The novel begins with Dellarobia on her way to ending her marriage by means of an affair. To not expel crucial details, Dellarobia’s life is one that leaves a rushed, trapped feeling. Living in a small town infatuated with the show of religion, the main character was forced to marry her husband in high school after realizing she was pregnant. Like a true gunshot wedding, her in-laws immediately tied them together and even built them their own house on their land.

Fast forward some time and now they have two children and are living the average low-income life in small-town America. She has a husband who cares because it’s what he’s supposed to do, a mother-in-law that can never be pleased, and one friend who is the only person she is able to relate to.

Dellarobia’s life takes a major turn when she discovers a community of monarchs residing on a small mountain that is on their land. Seeing something so amazing and full of life makes her reconsider her own situation and what she can do about it.

Being from a small town myself, Kingsolver’s depiction of the people and their line of thought was spot on. When you live in a community that small, everybody’s business is everybody’s business. Gossip is like wildfire, being different is frowned on, and the only immediate concern of the future is the high school football team’s possible winning status. Most people live day to day in terms of income and life beyond the town limits is just a dream.  It’s a tired cycle that needs to be broken and, as Kingsolver and I would agree, education is the key to breaking it.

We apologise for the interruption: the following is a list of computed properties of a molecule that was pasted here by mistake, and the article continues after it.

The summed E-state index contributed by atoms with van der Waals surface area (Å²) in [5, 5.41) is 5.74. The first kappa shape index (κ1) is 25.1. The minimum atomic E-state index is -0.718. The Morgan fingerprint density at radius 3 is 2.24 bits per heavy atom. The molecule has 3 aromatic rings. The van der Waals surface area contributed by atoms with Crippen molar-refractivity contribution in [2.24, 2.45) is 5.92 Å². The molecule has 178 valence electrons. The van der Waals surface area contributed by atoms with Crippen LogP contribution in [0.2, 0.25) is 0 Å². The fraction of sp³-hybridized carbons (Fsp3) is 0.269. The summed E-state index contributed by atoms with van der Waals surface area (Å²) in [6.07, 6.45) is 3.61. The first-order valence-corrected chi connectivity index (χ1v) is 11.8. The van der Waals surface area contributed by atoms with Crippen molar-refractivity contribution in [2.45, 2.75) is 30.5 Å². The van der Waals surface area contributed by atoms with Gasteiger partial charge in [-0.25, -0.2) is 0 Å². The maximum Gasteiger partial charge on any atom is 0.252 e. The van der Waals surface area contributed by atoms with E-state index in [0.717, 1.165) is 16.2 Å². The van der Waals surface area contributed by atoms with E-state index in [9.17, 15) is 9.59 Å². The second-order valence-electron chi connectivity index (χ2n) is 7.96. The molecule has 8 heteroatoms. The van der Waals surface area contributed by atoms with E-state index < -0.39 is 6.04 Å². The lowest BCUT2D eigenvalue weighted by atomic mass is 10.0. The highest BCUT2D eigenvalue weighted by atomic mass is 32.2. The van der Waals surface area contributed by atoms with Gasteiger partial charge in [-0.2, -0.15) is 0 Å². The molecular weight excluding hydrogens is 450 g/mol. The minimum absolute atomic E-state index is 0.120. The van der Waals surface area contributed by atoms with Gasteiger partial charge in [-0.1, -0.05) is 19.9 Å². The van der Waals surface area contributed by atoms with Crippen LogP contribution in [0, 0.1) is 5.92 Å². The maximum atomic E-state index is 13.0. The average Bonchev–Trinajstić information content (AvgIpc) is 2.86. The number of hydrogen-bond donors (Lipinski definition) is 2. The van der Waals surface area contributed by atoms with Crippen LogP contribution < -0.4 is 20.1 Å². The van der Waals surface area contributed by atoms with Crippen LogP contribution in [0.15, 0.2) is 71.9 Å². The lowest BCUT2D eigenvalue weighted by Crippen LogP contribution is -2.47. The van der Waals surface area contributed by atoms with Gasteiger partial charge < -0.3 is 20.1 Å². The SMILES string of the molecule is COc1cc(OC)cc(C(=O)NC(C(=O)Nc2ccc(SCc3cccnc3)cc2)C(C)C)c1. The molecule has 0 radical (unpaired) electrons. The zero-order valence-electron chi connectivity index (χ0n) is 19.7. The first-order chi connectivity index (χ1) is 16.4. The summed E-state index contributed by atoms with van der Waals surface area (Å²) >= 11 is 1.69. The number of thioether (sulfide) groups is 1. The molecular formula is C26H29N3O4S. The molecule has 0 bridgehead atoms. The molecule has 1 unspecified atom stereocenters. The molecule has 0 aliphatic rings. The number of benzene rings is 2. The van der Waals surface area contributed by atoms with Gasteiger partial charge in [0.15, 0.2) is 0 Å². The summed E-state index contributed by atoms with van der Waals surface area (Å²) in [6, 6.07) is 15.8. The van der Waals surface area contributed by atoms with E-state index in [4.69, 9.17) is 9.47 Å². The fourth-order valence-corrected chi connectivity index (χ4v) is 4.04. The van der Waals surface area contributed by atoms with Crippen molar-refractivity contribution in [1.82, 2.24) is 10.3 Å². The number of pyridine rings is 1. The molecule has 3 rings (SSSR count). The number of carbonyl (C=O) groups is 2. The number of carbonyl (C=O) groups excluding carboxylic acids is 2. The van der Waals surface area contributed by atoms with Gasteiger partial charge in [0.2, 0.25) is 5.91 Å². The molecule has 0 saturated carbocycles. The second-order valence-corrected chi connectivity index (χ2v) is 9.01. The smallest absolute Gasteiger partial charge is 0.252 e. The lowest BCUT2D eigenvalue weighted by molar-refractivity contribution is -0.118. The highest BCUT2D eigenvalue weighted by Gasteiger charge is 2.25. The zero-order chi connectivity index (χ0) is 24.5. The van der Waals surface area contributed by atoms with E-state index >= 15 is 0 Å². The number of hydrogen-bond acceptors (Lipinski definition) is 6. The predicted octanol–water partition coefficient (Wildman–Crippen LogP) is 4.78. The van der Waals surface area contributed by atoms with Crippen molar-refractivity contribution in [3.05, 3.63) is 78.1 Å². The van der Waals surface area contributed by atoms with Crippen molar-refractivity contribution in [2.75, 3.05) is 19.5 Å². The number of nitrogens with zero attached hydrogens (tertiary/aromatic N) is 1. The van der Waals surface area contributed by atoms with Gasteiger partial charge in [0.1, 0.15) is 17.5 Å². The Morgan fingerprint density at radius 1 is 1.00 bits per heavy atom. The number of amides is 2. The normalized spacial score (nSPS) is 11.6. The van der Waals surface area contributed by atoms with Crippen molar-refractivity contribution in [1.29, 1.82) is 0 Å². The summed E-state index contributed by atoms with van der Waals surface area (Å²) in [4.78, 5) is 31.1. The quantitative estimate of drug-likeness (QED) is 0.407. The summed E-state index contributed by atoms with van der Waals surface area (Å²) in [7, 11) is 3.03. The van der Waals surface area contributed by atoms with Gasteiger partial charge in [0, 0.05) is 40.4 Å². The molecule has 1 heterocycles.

Kingsolver even takes on the heavy topic of climate change in this novel. She puts a forthright opinion on the severity that we have dealt to the planet through carbon monoxide to logging. She goes on to explain how these items are causing fundamental changes in the Earth’s ecosystems, causing strange weather patterns and natural disasters previously unheard of.

She twists the knife even further on this issue by blatantly stating that the damage is done. The changes are already in process and what we do now can’t help. We can only study it and try to predict the outcome. And the outcome may be a bad one.

This novel also tenderly delves on the issues of a broken marriage. Kingsolver does a spectacular job portraying the wave of feelings and erratic thoughts that a person can experience when trying to consider if this is how they want their life to continue on. There are very substantial questions that an individual has to deal with when really examining themselves spiritually and mentally. Kingsolver takes these questions head on in this book, giving Dellarobia realistic character growth and making her very human.